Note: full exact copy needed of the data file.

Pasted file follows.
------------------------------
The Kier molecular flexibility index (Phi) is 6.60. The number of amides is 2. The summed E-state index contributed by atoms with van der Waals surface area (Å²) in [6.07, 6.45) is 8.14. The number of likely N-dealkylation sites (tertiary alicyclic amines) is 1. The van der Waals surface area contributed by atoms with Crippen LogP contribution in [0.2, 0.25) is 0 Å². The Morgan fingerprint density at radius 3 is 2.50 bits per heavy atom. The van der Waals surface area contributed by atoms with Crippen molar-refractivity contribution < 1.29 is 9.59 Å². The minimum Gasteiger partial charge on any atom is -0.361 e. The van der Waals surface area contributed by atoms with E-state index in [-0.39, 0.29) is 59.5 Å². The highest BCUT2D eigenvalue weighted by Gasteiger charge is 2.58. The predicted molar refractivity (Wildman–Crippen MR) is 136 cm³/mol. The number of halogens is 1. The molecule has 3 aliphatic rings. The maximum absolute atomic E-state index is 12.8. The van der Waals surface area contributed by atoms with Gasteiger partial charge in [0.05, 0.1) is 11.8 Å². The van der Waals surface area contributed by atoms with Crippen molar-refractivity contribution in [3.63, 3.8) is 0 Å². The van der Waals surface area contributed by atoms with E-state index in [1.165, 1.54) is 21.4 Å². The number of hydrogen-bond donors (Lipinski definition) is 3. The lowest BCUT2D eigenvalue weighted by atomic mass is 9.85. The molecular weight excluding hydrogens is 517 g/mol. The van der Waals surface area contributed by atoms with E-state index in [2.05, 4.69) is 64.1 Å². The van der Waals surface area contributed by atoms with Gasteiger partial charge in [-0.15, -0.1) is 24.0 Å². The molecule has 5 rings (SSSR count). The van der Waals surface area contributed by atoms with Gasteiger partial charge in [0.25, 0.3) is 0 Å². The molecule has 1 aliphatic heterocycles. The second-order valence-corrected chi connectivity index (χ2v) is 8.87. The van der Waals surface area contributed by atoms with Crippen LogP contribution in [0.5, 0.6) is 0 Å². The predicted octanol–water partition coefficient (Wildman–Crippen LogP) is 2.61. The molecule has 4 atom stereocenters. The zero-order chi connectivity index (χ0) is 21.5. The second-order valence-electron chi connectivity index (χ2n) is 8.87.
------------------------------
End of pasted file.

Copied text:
The Kier molecular flexibility index (Phi) is 6.60. The number of amides is 2. The summed E-state index contributed by atoms with van der Waals surface area (Å²) in [6.07, 6.45) is 8.14. The number of likely N-dealkylation sites (tertiary alicyclic amines) is 1. The van der Waals surface area contributed by atoms with Crippen LogP contribution in [0.2, 0.25) is 0 Å². The Morgan fingerprint density at radius 3 is 2.50 bits per heavy atom. The van der Waals surface area contributed by atoms with Crippen molar-refractivity contribution < 1.29 is 9.59 Å². The minimum Gasteiger partial charge on any atom is -0.361 e. The van der Waals surface area contributed by atoms with E-state index in [-0.39, 0.29) is 59.5 Å². The highest BCUT2D eigenvalue weighted by Gasteiger charge is 2.58. The predicted molar refractivity (Wildman–Crippen MR) is 136 cm³/mol. The number of halogens is 1. The molecule has 3 aliphatic rings. The maximum absolute atomic E-state index is 12.8. The van der Waals surface area contributed by atoms with Gasteiger partial charge in [0.05, 0.1) is 11.8 Å². The van der Waals surface area contributed by atoms with Crippen molar-refractivity contribution in [3.63, 3.8) is 0 Å². The van der Waals surface area contributed by atoms with E-state index in [1.165, 1.54) is 21.4 Å². The number of hydrogen-bond donors (Lipinski definition) is 3. The lowest BCUT2D eigenvalue weighted by atomic mass is 9.85. The molecular weight excluding hydrogens is 517 g/mol. The van der Waals surface area contributed by atoms with E-state index in [2.05, 4.69) is 64.1 Å². The van der Waals surface area contributed by atoms with Gasteiger partial charge in [-0.15, -0.1) is 24.0 Å². The molecule has 5 rings (SSSR count). The van der Waals surface area contributed by atoms with Gasteiger partial charge in [0.25, 0.3) is 0 Å². The molecule has 1 aliphatic heterocycles. The second-order valence-corrected chi connectivity index (χ2v) is 8.87. The van der Waals surface area contributed by atoms with Crippen LogP contribution in [0.5, 0.6) is 0 Å². The predicted octanol–water partition coefficient (Wildman–Crippen LogP) is 2.61. The molecule has 4 atom stereocenters. The zero-order chi connectivity index (χ0) is 21.5. The second-order valence-electron chi connectivity index (χ2n) is 8.87.